How To Refinish Hardwood Furniture

Posted on: 6 October 2017

When it comes to style, hardwood furniture is really hard to beat, especially for your living room furniture. Homeowners love the fact that they can customize their hardwood furniture by applying a unique stain and the fact that the finish on hardwood furniture can be changed over the years. That is, you can always refinish hardwood to completely redefine the style of your furniture. The possibilities are truly endless with hardwood—you can even apply an antique finish to make your piece look more rustic. This article explains the importance of refinishing hardwood furniture and the best approach for a solid new stain finish.

The Importance of Maintaining the Stain Finish

If the protective stain wears off of your hardwood, it will be vulnerable to moisture damage, which can lead to warping and swelling within the wood grains. This is something you need to worry about on tables and countertops where you might be setting sweaty drinks and plates. Often, you will need to refinish your furniture before it even looks aged or damaged. In fact, if you wait too long, you will have to make repairs to the wood before you can apply the new stain.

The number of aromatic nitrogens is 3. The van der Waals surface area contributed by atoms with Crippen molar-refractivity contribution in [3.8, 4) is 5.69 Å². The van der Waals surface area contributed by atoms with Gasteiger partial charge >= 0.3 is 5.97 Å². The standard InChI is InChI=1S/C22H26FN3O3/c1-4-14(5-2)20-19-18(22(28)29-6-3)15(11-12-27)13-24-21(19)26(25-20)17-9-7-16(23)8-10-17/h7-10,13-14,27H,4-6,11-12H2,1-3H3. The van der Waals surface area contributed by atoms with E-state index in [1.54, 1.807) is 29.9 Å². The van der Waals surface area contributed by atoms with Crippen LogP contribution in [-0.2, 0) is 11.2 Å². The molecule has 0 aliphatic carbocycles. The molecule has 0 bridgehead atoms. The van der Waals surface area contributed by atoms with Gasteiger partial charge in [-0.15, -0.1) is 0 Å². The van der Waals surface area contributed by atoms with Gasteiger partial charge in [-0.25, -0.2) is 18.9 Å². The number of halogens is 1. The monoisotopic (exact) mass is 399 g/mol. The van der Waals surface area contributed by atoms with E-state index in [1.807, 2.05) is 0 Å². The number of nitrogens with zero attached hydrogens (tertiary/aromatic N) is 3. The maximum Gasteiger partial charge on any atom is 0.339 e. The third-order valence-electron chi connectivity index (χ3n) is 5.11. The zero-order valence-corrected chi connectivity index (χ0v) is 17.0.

Applying a New Stain Finish

When applying a clear stain finish on an old piece of hardwood furniture, the prep work is all important. You can expect to spend more time prepping the furniture through sanding and steel wool than you actually spend applying the stain. You can speed up the sanding with a vibrating power sander, but you will also need handheld sanding blocks to reach all of the corners. Even when you are applying the exact same color of stain, you need to sand down the surface to ready it for the new stain. The surface needs to be uniform so the new stain absorbs evenly.

For the most comprehensive and long lasting stain job, you should try to just sand off all of the existing stain. Then, you can smooth out the surface a little more with steel wool.

Applying the stain is easiest if you use a rag. Dip the rag directly into the stain can and rub it directly onto the wood. Spread it around even and make sure you hit the entire surface without leaving any pools or runs. When that coat of stain dries, use the steel wool to smooth it out, and then get ready to apply the next coat. Most stain jobs require multiple coats for a lasting finish.